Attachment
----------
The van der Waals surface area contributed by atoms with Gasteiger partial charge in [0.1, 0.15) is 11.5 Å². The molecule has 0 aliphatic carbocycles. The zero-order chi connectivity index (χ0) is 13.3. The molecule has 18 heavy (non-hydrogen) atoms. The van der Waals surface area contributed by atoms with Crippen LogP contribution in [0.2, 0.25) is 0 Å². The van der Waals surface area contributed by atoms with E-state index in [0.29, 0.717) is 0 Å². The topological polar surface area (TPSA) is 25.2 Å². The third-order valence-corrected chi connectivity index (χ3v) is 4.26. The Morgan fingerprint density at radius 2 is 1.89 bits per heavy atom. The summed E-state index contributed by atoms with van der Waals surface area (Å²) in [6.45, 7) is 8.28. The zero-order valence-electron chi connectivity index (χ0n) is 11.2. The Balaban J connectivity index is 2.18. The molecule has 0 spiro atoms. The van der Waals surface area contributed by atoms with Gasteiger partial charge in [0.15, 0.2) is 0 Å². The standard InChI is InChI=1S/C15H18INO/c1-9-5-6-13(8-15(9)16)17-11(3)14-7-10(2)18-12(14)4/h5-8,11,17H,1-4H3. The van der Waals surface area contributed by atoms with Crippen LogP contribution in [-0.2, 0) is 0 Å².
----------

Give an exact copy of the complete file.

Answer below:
The van der Waals surface area contributed by atoms with Gasteiger partial charge in [0.1, 0.15) is 11.5 Å². The molecule has 0 aliphatic carbocycles. The zero-order chi connectivity index (χ0) is 13.3. The molecule has 18 heavy (non-hydrogen) atoms. The van der Waals surface area contributed by atoms with Crippen LogP contribution in [0.2, 0.25) is 0 Å². The van der Waals surface area contributed by atoms with E-state index in [0.29, 0.717) is 0 Å². The topological polar surface area (TPSA) is 25.2 Å². The third-order valence-corrected chi connectivity index (χ3v) is 4.26. The Morgan fingerprint density at radius 2 is 1.89 bits per heavy atom. The summed E-state index contributed by atoms with van der Waals surface area (Å²) in [6.45, 7) is 8.28. The zero-order valence-electron chi connectivity index (χ0n) is 11.2. The Balaban J connectivity index is 2.18. The molecule has 0 spiro atoms. The van der Waals surface area contributed by atoms with Gasteiger partial charge in [0.15, 0.2) is 0 Å². The standard InChI is InChI=1S/C15H18INO/c1-9-5-6-13(8-15(9)16)17-11(3)14-7-10(2)18-12(14)4/h5-8,11,17H,1-4H3. The van der Waals surface area contributed by atoms with Crippen LogP contribution in [-0.2, 0) is 0 Å².